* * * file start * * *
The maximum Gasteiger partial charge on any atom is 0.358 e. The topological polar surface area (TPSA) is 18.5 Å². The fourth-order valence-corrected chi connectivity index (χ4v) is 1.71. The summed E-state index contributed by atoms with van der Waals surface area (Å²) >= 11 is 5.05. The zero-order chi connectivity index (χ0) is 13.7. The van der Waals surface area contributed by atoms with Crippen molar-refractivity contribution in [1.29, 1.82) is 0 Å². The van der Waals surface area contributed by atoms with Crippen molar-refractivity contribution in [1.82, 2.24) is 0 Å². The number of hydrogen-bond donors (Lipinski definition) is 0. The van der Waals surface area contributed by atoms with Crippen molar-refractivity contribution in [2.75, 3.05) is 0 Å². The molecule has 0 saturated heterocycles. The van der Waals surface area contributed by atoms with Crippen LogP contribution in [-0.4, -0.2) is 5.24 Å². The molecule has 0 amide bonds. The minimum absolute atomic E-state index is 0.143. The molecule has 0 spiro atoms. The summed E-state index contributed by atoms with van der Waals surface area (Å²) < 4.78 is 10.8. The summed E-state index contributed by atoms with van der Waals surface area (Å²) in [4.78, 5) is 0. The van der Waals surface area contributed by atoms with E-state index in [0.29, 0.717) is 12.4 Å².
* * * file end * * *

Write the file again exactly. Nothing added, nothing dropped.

The maximum Gasteiger partial charge on any atom is 0.358 e. The topological polar surface area (TPSA) is 18.5 Å². The fourth-order valence-corrected chi connectivity index (χ4v) is 1.71. The summed E-state index contributed by atoms with van der Waals surface area (Å²) >= 11 is 5.05. The zero-order chi connectivity index (χ0) is 13.7. The van der Waals surface area contributed by atoms with Crippen molar-refractivity contribution in [1.29, 1.82) is 0 Å². The van der Waals surface area contributed by atoms with Crippen molar-refractivity contribution in [1.82, 2.24) is 0 Å². The number of hydrogen-bond donors (Lipinski definition) is 0. The van der Waals surface area contributed by atoms with Crippen molar-refractivity contribution in [2.75, 3.05) is 0 Å². The molecule has 0 saturated heterocycles. The van der Waals surface area contributed by atoms with Crippen LogP contribution in [-0.4, -0.2) is 5.24 Å². The molecule has 0 amide bonds. The minimum absolute atomic E-state index is 0.143. The molecule has 0 spiro atoms. The summed E-state index contributed by atoms with van der Waals surface area (Å²) < 4.78 is 10.8. The summed E-state index contributed by atoms with van der Waals surface area (Å²) in [4.78, 5) is 0. The van der Waals surface area contributed by atoms with E-state index in [0.29, 0.717) is 12.4 Å².